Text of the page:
By Noa Blane Damelin, Digital Features Editor
Nilaari is a community-based charity who offer therapy and guidance to BAME adults and young people in Bristol, as well as training sessions in cultural competence to the wider community. Epigram spoke to Shelagh Hetreed from the Nilaari team to talk about what the charity does and how we can all support BAME mental health at this time.
It is widely acknowledged that BAME individuals are both under-represented and under-serviced by existing mental health and wellbeing services, and Nilaari are trying to bridge this gap. They offer culturally appropriate therapy sessions to Black, Asian and Minority Ethnic individuals in and around the Bristol area.
Nilaari is an official partner of the Avon and Wiltshire Mental Health Partnership NHS Trust, a trust created specifically to provide mental health services across Bristol, Somerset and the South-East.
Guidance offered by Nilaari can cover anything from mental health and daily living to drug and alcohol dependency and (re)offending behaviour. The charity first emerged from the Bristol City Council Drug and Alcohol service back in 1999 out of a realisation that BAME people were less able to access existing drug and alcohol services.
Today, Nilaari is a well-established independent charity complete with its own office in Easton, Bristol. While Hetreed declined to comment on exactly how large the charity’s operations are today, it is certain that Nilaari’s services are in high demand.
The covid-19 pandemic forced Nilaari to adapt their offerings and transition from in-person therapy sessions and training courses to telephone sessions.
Since March Nilaari have experienced such high demand for their services that they have had to prioritise the individuals who they identify as being most in need of support at these times.
While Nilaari could not confirm whether or not the pandemic correlated with any sort of increase in the number of people requesting support, they did confirm that the people they are supporting are certainly affected by related issues, not least the loss of a loved one due to Covid-19 or fears of the disproportionate rates at which this virus affects Black Britons.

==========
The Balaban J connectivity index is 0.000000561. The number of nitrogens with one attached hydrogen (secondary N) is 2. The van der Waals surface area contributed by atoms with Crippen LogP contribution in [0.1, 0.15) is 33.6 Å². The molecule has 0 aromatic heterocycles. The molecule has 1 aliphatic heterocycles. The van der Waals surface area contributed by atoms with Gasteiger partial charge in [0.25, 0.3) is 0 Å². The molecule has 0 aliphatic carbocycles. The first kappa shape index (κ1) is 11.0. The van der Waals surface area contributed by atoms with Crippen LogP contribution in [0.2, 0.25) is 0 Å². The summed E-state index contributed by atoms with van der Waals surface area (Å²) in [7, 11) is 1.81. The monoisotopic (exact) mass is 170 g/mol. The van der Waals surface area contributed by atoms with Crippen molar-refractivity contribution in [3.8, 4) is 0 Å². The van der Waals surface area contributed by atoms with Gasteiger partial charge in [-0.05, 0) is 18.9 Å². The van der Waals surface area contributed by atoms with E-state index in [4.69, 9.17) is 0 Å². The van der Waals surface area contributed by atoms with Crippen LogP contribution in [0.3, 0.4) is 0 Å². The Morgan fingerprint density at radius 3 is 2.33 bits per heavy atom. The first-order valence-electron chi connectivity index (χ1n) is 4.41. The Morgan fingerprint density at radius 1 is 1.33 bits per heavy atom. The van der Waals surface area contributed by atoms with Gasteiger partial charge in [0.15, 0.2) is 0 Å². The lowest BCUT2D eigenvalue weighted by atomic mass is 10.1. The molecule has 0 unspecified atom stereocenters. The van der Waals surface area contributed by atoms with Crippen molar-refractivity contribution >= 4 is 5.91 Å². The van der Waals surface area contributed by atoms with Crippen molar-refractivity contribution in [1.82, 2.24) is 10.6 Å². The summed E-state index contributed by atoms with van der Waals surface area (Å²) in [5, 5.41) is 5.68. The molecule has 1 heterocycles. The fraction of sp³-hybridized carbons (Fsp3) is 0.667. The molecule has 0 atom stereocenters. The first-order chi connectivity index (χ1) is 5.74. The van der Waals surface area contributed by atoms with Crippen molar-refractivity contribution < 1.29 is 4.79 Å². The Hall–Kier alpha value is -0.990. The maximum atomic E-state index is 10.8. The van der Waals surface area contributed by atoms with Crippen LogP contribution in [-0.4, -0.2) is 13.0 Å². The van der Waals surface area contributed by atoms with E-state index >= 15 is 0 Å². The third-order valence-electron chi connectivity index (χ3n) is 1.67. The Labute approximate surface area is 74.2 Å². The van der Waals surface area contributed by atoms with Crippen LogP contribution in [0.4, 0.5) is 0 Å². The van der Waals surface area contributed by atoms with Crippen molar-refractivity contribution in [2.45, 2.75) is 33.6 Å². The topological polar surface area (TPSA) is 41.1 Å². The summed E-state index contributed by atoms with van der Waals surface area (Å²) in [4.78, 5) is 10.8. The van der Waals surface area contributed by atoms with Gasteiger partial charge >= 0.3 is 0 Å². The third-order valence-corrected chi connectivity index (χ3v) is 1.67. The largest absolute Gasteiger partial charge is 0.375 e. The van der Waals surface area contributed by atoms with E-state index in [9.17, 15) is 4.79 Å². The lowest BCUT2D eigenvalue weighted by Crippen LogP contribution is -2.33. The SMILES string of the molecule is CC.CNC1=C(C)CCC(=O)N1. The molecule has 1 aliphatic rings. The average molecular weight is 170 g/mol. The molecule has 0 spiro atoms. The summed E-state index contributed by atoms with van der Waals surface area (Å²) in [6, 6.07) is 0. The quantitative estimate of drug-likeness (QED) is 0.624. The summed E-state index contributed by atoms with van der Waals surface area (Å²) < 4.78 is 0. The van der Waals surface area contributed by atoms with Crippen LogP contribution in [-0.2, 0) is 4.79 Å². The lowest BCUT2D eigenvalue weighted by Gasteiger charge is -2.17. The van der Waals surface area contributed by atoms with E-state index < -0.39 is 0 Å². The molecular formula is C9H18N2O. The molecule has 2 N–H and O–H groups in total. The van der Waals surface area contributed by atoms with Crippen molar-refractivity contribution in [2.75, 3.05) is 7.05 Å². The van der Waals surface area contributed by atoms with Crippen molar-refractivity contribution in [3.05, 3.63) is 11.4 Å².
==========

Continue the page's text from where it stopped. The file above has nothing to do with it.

Nilaari have also been actively supporting BAME and international students at the Univeristy of Bristol through lockdown. Back in June the University announced that they would cover the costs for any student to have up to six 50-minute telephone counselling sessions with Nilaari in order to better support BAME students who feel that they could benefit from culturally specific support. This offer still stands for students: see the University of Bristol webpage here for further details.
So, what can we do to support Nilaari’s work?
‘Firstly, an acknowledgement that this exists. You have to believe that this happens’ exclaimed Hetreed passionately. People need to recognise that BAME lived experiences are likely to be very different to the experiences of non-BAME individuals living in the UK, and it is therefore essential that every BAME student and individual has access to culturally appropriate mental health support if they choose to access it.
‘Firstly, an acknowledgement that this exists. You have to believe that this happens’
And after that? It’s nothing less than ‘a change in culture’ according to Hetreed. At University level, this might mean lecturers or Personal Tutors receiving training from Nilaari so that they are able to better support students. In wider society, it requires everything from recognising the importance of community-led counselling services to normalising therapy.
Signing up for one of Nilaari’s cultural competency courses is another great first step in improving our collective ability to support BAME members of our communities. These courses tend to be day-long and they are designed to teach individuals, groups and institutions how to better support BAME community members.
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Something else that Hetreed points out is that BAME students need to know where to turn if they do feel like they could benefit from culturally specific mental health support services. Services like Nilaari and SARI, another fantastic Bristol-based charity working against racism, deserve to be spoken about more widely and promoted far more frequently, especially within the student bubble.
Nilaari’s work can serve to remind us all of the importance of empathy and allyship, today and every day. As they continue to grow and establish partnerships such as the one with the University of Bristol, Nilaari are making constant strides to support more BAME individuals from the Bristol community than ever before.
Featured Image: Epigram / Nilaari
BAME students at the University of Bristol can register for up to six telephone counselling sessions with Nilaari for free. Reach out to email@example.com if you are interested in signing up or finding out more.